Double Quick Orange
                     Full Sun
                     Golden Cheer
                     Premier Lite Yellow
                     Sunbright Supreme
                     Soraya & Sunbeam
Zinnia               Benary’s Giant Mix        The new Profusion Series are wonderful bedding plants as they are nearly
                     Oklahoma Mix              mildew free, but they do not make the grade as cuts due to very short stems .
                     State Fair Mix and others Cut when fully open
Flower                    Variety                             Notes

Black-Eyed Susan          Indian Summer                       Cut when fully open
                          Cherokee Sunset
                           Autumn Leaves

Columbine                 Heidi                               Cut when 1/2 of the flowers are fully open
                          Ruby Port
                          McKana’s Giants
                          Tower Series

Bellflower                Champion Series           Cut when 1-2 flowers are open and others are swelled
                          Telham Beauty
                          Tall Single Series

Wild Indigo               Baptisia tinctoria                  Cut when 1/3 flowers are open
                          B. bracteata

Yarrow                    Summer Pastels Mix                  Cut when fully open
                          Silver Queen

Shasta Daisy              Giant Marconi                       Cut when 2/3 open

Cornflower /             Centaurea macrocephala               Cut when open, but flower centers are still tight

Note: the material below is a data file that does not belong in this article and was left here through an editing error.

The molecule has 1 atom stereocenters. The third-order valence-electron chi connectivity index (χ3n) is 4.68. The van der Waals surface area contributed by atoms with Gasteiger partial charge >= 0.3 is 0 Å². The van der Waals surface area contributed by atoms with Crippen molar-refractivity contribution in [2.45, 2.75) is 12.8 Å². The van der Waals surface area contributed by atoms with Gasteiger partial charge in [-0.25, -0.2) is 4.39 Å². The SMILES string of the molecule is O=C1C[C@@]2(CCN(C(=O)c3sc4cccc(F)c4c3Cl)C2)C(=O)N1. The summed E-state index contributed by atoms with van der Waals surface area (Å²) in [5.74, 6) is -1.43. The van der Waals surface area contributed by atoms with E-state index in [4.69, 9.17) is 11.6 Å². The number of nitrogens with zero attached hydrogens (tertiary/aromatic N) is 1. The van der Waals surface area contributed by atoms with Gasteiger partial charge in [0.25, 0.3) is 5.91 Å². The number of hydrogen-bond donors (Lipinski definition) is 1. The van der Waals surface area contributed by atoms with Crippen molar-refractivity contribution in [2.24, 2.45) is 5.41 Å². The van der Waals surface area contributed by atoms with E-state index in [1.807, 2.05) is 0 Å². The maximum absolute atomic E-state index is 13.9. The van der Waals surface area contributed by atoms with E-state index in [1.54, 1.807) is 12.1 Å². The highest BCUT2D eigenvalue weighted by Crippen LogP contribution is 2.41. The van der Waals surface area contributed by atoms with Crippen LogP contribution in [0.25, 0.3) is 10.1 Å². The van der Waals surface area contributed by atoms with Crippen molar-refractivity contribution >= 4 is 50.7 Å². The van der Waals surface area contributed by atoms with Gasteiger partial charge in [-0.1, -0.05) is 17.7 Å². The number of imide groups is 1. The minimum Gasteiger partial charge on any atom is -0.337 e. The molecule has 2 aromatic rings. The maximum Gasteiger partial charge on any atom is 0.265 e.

Bachelors ButtonC. dealbata
                         Aloha Rose

In general, if you look for the scissors icon in your seed catalogs or on seed packets you’ll have varieties that are better
suited to a cutting garden. These varieties have stems long enough to make cutting them useful. They should also have
better vase life than bedding types. Most flowers will continue to push additional blooms from healthy plants if you keep
cutting them. The best method to apply water is by using drip, trickle or soaker hose to the plants root system. Not only
do you get more water where it is actually needed and waste very little, but your flowers will be look better when kept dry
as much as possible.

The last step to great cut flowers is in knowing how to handle your flowers once they are cut. Try to cut them after the
morning dew is dried off but before the heat of the day has soaked in. This will prevent mildewing of the flowers and
stems while avoiding unnecessary cooking of the blossoms. Be sure to immediately place the cut flowers into clean
water in clean buckets. Use a solution of one part household bleach to nine parts water to clean your buckets and
prevent disease buildup between uses. The water that the flowers actually go into should be acidified. Recut flower
stems as you prepare them for a vase in order to insure that they have fresh tissue exposed to take up water. You can
either use floral preservative (follow label directions) or add citric acid. 1 Tablespoon of powdered citric acid (available
from bulk food suppliers) will acidify 4 gallons of water enough to greatly improve vase life. Floral preservatives have the
added benefit of supplying a little carbohydrate (sugar) which will help unopened buds to open along with bactericides
which will help to keep the water clear. There are many home recipes available to make your own floral preservative;
none work as well as the commercial preparations when mixed properly. Do not be tempted to stretch a floral preservative
by adding extra water. This usually results in substantially shorter vase life as there is enough carbohydrate present to
feed the bacteria, but not enough bactericide to control them.
Additional information
-Kansas State Website at www.oznet.ksu.edu
-Franklin County Cooperative Extension office at 717-263-9226 and request: Field Grown Cut Flowers, Sources of Horticultural
Information and Cut Flower Resources. These three handouts are free of charge and will get you going in the right direction.

         “Salvia gruppenblau, an excellent                                     “Lagoon dahlia, one of the
                cutting-type Salvia.”                                           Karma Series of dahlia.”

                                            “Rocket Mix Snapdragons”